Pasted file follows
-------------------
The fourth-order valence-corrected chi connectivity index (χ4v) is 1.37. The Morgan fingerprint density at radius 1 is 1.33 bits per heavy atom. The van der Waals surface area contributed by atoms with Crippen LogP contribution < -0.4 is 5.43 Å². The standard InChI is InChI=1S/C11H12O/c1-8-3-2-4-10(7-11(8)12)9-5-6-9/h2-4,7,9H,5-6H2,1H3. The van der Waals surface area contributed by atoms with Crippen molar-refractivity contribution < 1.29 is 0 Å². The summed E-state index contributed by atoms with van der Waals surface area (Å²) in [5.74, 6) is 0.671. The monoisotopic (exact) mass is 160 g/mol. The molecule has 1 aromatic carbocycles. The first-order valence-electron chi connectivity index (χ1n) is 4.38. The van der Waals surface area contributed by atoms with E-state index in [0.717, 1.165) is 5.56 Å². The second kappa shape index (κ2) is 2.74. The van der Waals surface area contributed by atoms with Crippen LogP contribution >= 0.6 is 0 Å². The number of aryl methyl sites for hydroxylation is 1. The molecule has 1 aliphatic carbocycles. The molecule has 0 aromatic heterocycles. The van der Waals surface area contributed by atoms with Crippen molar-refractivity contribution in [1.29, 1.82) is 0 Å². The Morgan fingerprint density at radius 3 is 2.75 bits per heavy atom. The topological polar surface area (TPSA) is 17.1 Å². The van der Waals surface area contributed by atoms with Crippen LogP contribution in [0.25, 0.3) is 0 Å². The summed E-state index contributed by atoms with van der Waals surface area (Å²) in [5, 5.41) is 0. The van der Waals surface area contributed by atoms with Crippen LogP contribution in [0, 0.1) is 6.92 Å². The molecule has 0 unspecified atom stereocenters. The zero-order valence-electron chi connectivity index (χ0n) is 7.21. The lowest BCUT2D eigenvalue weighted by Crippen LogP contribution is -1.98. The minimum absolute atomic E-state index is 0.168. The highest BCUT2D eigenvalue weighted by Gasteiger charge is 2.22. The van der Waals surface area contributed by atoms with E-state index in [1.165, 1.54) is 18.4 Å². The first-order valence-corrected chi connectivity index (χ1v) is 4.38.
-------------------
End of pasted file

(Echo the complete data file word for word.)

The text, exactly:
The fourth-order valence-corrected chi connectivity index (χ4v) is 1.37. The Morgan fingerprint density at radius 1 is 1.33 bits per heavy atom. The van der Waals surface area contributed by atoms with Crippen LogP contribution < -0.4 is 5.43 Å². The standard InChI is InChI=1S/C11H12O/c1-8-3-2-4-10(7-11(8)12)9-5-6-9/h2-4,7,9H,5-6H2,1H3. The van der Waals surface area contributed by atoms with Crippen molar-refractivity contribution < 1.29 is 0 Å². The summed E-state index contributed by atoms with van der Waals surface area (Å²) in [5.74, 6) is 0.671. The monoisotopic (exact) mass is 160 g/mol. The molecule has 1 aromatic carbocycles. The first-order valence-electron chi connectivity index (χ1n) is 4.38. The van der Waals surface area contributed by atoms with E-state index in [0.717, 1.165) is 5.56 Å². The second kappa shape index (κ2) is 2.74. The van der Waals surface area contributed by atoms with Crippen LogP contribution >= 0.6 is 0 Å². The number of aryl methyl sites for hydroxylation is 1. The molecule has 1 aliphatic carbocycles. The molecule has 0 aromatic heterocycles. The van der Waals surface area contributed by atoms with Crippen molar-refractivity contribution in [1.29, 1.82) is 0 Å². The Morgan fingerprint density at radius 3 is 2.75 bits per heavy atom. The topological polar surface area (TPSA) is 17.1 Å². The van der Waals surface area contributed by atoms with Crippen LogP contribution in [0.25, 0.3) is 0 Å². The summed E-state index contributed by atoms with van der Waals surface area (Å²) in [5, 5.41) is 0. The van der Waals surface area contributed by atoms with Crippen LogP contribution in [0, 0.1) is 6.92 Å². The molecule has 0 unspecified atom stereocenters. The zero-order valence-electron chi connectivity index (χ0n) is 7.21. The lowest BCUT2D eigenvalue weighted by Crippen LogP contribution is -1.98. The minimum absolute atomic E-state index is 0.168. The highest BCUT2D eigenvalue weighted by Gasteiger charge is 2.22. The van der Waals surface area contributed by atoms with E-state index in [1.165, 1.54) is 18.4 Å². The first-order valence-corrected chi connectivity index (χ1v) is 4.38.